- The Washington Times - Thursday, March 2, 2000

Panagiotis P. "Takis" Salpeas, the Metro official at the center of an investigation of the hiring of a high-priced consultant, is known as a tough manager who cares more about schedules than costs, sources in rail construction say.
"I can't believe some of the [consulting] claims he has paid. When a contractor is behind, he pays them to accelerate the work," said a source who is working on Metro projects. "What he should be doing is holding their feet to the fire."
A Metro employee who works with Mr. Salpeas, the transit authority's assistant general manager for transit development, said Mr. Salpeas appears to be more concerned about satisfying the contractors than making sure Metro gets value for its work.
"Everything is rush, rush, rush with him," said a Metro employee. "It doesn't matter if it is done right.
"If he wants a mod [contract modification to increase payments to contractor], he wants it right now and it doesn't seem to matter if it is justified," said the employee.
Mike Healy, spokesman for the Bay Area Rapid Transit system in the San Francisco area, said Mr. Salpeas had a "reputation for being a tough manager," he said.
Mr. Salpeas, 49, is in Greece on personal business and could not be reached for comment, Metro spokesman Ray Feldmann said.
Metro's inspector general is investigating Mr. Salpeas' hiring of consultant Wayman H. "Ray" Lytle under a $100,000, noncompetitive contract that grew in value to $333,065 over the objections of auditors and without the Metro board's knowledge.
In addition, the full Metro board of directors is scheduled to meet today to discuss the hiring of 108 consultants at a cost of $25 million. The consultants report to Mr. Salpeas.
Metro General Manager Richard White last year hired the consultants, who include a $110,000-a-year clerk and $350,000-a-year engineers, to do much the same work as transit authority employees but at two to three times the cost.
Moreover, the consultants have been hired while Metro has laid off about 100 employees because the transit authority did not have enough work for them to do.
Metro Board Chairman Gladys Mack said the board approved hiring the consultants. But documents show that Mr. Salpeas originated the Sept. 8 resolution that created a consortium of consultants that Metro employees say is under his control.
"He has created another department that only he controls," said a Metro employee.
The board-approved resolution, which estimates the cost of the consortium at $37.31 million a year, notes that Mr. Salpeas is responsible for "coordination, administration, management and evaluation" of the consultants.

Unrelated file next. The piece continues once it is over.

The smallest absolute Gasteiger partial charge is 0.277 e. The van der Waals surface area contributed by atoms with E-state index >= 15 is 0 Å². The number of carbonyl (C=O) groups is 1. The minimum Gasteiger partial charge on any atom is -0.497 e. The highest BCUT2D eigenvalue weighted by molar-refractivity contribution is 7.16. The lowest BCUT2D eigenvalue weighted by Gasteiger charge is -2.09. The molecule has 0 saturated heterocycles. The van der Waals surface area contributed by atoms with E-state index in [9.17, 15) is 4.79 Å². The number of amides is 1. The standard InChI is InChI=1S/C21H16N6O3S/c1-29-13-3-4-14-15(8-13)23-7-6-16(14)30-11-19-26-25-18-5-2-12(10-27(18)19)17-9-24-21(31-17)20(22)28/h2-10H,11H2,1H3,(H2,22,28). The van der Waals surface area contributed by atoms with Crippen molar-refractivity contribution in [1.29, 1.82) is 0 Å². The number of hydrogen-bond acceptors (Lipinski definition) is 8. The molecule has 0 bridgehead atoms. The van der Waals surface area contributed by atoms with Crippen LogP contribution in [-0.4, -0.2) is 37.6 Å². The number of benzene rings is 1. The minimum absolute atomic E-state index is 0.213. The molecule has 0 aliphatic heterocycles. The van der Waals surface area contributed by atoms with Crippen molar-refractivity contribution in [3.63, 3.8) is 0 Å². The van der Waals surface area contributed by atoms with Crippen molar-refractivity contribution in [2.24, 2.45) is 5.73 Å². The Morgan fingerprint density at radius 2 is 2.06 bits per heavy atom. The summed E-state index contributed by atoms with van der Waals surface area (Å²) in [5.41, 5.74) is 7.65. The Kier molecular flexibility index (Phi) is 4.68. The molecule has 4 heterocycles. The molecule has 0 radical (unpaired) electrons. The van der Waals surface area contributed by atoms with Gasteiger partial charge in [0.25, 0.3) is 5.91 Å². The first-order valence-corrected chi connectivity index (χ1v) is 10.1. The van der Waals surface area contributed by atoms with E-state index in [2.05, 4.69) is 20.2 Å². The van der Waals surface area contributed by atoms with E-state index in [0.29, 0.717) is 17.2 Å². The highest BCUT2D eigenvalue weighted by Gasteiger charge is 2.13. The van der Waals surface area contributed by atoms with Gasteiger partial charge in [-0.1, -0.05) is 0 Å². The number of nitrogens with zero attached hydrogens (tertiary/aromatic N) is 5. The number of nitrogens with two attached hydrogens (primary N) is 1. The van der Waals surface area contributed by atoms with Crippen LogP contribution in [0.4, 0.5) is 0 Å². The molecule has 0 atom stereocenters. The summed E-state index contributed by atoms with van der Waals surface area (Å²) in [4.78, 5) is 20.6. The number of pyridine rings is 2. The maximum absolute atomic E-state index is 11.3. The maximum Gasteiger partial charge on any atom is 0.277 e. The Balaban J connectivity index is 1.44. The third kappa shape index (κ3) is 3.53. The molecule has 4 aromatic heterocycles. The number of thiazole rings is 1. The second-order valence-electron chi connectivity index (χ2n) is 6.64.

The consortium's head consultant is James Palmer, who was Mr. Salpeas' boss at the Southeastern Pennsylvania Transit Authority (Septa), a Metro spokesman said.
Mr. Palmer works for Daniel, Mann, Johnson and Mendenhall and costs Metro $350,000 a year.
Mr. White, who earns $175,000 a year as Metro's top manager, said the consortium was created to put all of the consultants under one roof and to save money.
Consulting firms in the consortium include Daniel, Mann; Parsons Brinckerhoff Quade & Douglas Inc.; Booz Allen & Hamilton; Ratheon Infrastructures Inc. and General Engineering Consulting Services; and Batelle.
Before the consortium was formed, just two of the firms were hired only when needed. But the consortium has hired them full time, allowing the companies to bill Metro for "all eligible and authorized costs," documents show.
BART spokesman Mr. Healy said Mr. Salpeas was hired for work at the California transit agency by former BART General Manager Frank Wilson, who was succeeded by Mr. White in 1994.
Mr. White left BART and was hired by Metro in August 1996 to reform the transit authority after the fatal subway crash at the Shady Grove station.
"I think Takis was probably the right guy for the right time for that [BART] project," Mr. Healy said. "I think he helped develop the strong community relations. I'd say he was a principal cheerleader for that project."
The airport expansion faced costly delays from the beginning, before Mr. Salpeas joined the project.
While at BART in the early to mid-1990s, Mr. Salpeas worked with a consortium of consultants that the transit authority had used for the last decade.
Unlike Metro, BART has relied upon outside engineers to plan and construct its subway system. Metro's engineering staff has been mainly in-house.
Since Mr. Salpeas was hired at Metro in September 1998, almost 100 Metro construction employees including engineers and inspectors have been laid off or farmed out to other jobs.
Although the Metro employees had helped build the subway system over the last 25 years, Mr. White said they did not have the consultants' expertise for repairing and rebuilding the system.
While working with BART's consortium, Mr. Salpeas began working with Hanan Kievett, lead architect on the airport extension project. Mr. Kievett is a consultant for Parsons Brinckerhoff.
Mr. Salpeas also began working with Mr. Lytle, a retired federal government official who was hired by BART to develop design-build contracts at a total cost of $96,000 over three years. Mr. Lytle's Metro contract for doing nearly the same work would have paid him more than $333,000 a year.
Mr. White ended the Lytle contract in January after The Washington Times inquired about it.
Mr. Kievett, who earns more than $349,000 a year as a Metro consultant, serves as an assistant to Mr. Salpeas, who makes $141,000 a year as a Metro manager.

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